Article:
Proper Cantilever Insulation? - Insulation - DIY Chatroom Home Improvement Forum
Advertisement


Go Back   DIY Chatroom Home Improvement Forum > Home Improvement > Insulation

CLICK HERE AND JOIN OUR COMMUNITY TODAY...IT'S FREE!

Like Tree2Likes
Reply
 
Thread Tools Search this Thread
Display Modes
Old 08-02-2020, 03:05 PM   #1
Member
 
Join Date: Mar 2017
Location: PA
Posts: 92
Rewards Points: 184
Default

Proper cantilever insulation?





Current insulation is just fiberglass. Is the above picture the proper way to insulate cantilevers?


I know spray foam would probably be better, but it is not an option.
mac1990 is offline   Reply With Quote
Sponsored Links
Advertisement
 
Old 08-02-2020, 03:16 PM   #2
retired framer
 
Join Date: Jun 2017
Location: Fraser Valley BC Canada
Posts: 38,140
Rewards Points: 890
Default

Re: Proper cantilever insulation?


Almost on the far left you want a piece up against the rim up in the gap.

And inside the house above the block wall
__________________
Do not use flat bottom gables with scissor trusses.
https://www.fema.gov/media-library-d...6/chapter7.pdf
figure 7-14
Nealtw is online now   Reply With Quote
Sponsored Links
Advertisement
 
Old 08-02-2020, 03:35 PM   #3
Member
 
Join Date: Mar 2017
Location: PA
Posts: 92
Rewards Points: 184
Default

Re: Proper cantilever insulation?


Quote:
Originally Posted by Nealtw View Post
Almost on the far left you want a piece up against the rim up in the gap.

And inside the house above the block wall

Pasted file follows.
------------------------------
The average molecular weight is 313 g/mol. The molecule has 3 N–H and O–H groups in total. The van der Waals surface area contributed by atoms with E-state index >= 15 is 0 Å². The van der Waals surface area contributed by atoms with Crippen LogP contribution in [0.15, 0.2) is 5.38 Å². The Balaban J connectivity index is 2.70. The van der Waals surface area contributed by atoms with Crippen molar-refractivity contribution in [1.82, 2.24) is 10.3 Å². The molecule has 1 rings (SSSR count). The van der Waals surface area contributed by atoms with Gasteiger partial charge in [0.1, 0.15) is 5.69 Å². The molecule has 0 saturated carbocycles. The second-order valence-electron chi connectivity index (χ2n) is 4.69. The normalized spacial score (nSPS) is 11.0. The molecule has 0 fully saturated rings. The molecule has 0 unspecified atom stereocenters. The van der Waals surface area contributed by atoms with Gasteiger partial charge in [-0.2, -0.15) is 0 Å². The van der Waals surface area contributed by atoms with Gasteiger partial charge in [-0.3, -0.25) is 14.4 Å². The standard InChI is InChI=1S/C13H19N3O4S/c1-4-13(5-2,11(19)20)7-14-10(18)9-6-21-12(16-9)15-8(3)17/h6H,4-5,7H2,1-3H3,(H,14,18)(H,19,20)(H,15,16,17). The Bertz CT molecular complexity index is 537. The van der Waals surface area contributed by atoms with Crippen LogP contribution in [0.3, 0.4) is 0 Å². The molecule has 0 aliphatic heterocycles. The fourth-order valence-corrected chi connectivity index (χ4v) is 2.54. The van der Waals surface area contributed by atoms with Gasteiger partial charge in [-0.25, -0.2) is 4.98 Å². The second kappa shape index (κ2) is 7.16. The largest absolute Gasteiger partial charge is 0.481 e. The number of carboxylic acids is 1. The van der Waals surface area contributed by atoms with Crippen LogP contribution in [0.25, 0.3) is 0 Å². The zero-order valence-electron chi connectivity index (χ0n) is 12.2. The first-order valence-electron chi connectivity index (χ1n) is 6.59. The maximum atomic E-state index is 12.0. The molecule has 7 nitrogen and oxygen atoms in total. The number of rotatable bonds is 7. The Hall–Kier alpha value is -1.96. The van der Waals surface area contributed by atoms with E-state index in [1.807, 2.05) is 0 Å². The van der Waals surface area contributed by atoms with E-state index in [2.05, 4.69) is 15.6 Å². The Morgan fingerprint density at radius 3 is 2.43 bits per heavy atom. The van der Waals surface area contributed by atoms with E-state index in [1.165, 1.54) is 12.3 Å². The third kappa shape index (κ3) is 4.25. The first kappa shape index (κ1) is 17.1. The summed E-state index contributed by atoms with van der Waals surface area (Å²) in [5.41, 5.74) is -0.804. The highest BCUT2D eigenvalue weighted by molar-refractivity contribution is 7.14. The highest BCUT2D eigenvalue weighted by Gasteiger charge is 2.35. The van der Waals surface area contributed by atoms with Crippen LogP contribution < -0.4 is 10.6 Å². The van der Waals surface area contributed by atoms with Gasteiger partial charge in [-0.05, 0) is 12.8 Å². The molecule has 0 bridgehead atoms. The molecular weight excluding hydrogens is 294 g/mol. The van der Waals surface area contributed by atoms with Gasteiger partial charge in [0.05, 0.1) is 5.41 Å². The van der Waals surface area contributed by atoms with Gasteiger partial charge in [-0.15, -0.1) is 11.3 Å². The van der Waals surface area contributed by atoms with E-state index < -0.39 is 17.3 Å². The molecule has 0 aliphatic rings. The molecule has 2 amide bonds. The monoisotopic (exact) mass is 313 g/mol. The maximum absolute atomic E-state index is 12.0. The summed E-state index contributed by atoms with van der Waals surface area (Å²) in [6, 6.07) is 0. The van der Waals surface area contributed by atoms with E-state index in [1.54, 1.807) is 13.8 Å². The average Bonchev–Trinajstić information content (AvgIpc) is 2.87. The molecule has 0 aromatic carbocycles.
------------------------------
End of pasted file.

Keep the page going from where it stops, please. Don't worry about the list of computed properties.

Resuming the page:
So, put some foam board vertically on the header/rim joist, opposite of the siding?

and I already have foam horizontal above the cinder block wall inside the house?
mac1990 is offline   Reply With Quote
Sponsored Links
Advertisement
 
Old 08-02-2020, 03:55 PM   #4
retired framer
 
Join Date: Jun 2017
Location: Fraser Valley BC Canada
Posts: 38,140
Rewards Points: 890
Default

Re: Proper cantilever insulation?


Quote:
Originally Posted by mac1990 View Post
So, put some foam board vertically on the header/rim joist, opposite of the siding?

and I already have foam horizontal above the cinder block wall inside the house?
Yes that would do it.
mac1990 likes this.
__________________
Do not use flat bottom gables with scissor trusses.
https://www.fema.gov/media-library-d...6/chapter7.pdf
figure 7-14
Nealtw is online now   Reply With Quote
Old 08-07-2020, 06:31 AM   #5
Member
 
Join Date: Oct 2010
Posts: 6,148
Rewards Points: 2,000
Default

Re: Proper cantilever insulation?


Just thought it up and is a wild guess, but hopefully, based on some past experience.
Air seal is most important. 1.5" xps board against the rim, AND same board on the floor side of the cantilever. Seal the joints with spray foam. Sides also. Then push in fiberglass insulation. This part does not have to be neat or pretty. Stuff the space and you won't be hurting any r value.


Better would be use the foam boards, 3" is available, to fill the space. Because it is cantilever and the floor is exposed to weather, more r value is better to keep that part of the floor warmer. If possible, I'd go for r50 but going past r60 gives you nothing for the money.
carpdad is offline   Reply With Quote
Old 08-07-2020, 06:53 AM   #6
Member
 
Join Date: Oct 2008
Location: Ontario
Posts: 6,290
Rewards Points: 11,494
Default

Re: Proper cantilever insulation?


I would use XPS. EPS is not going to be a proper vapour barrier. XPS is, and will have higher R value.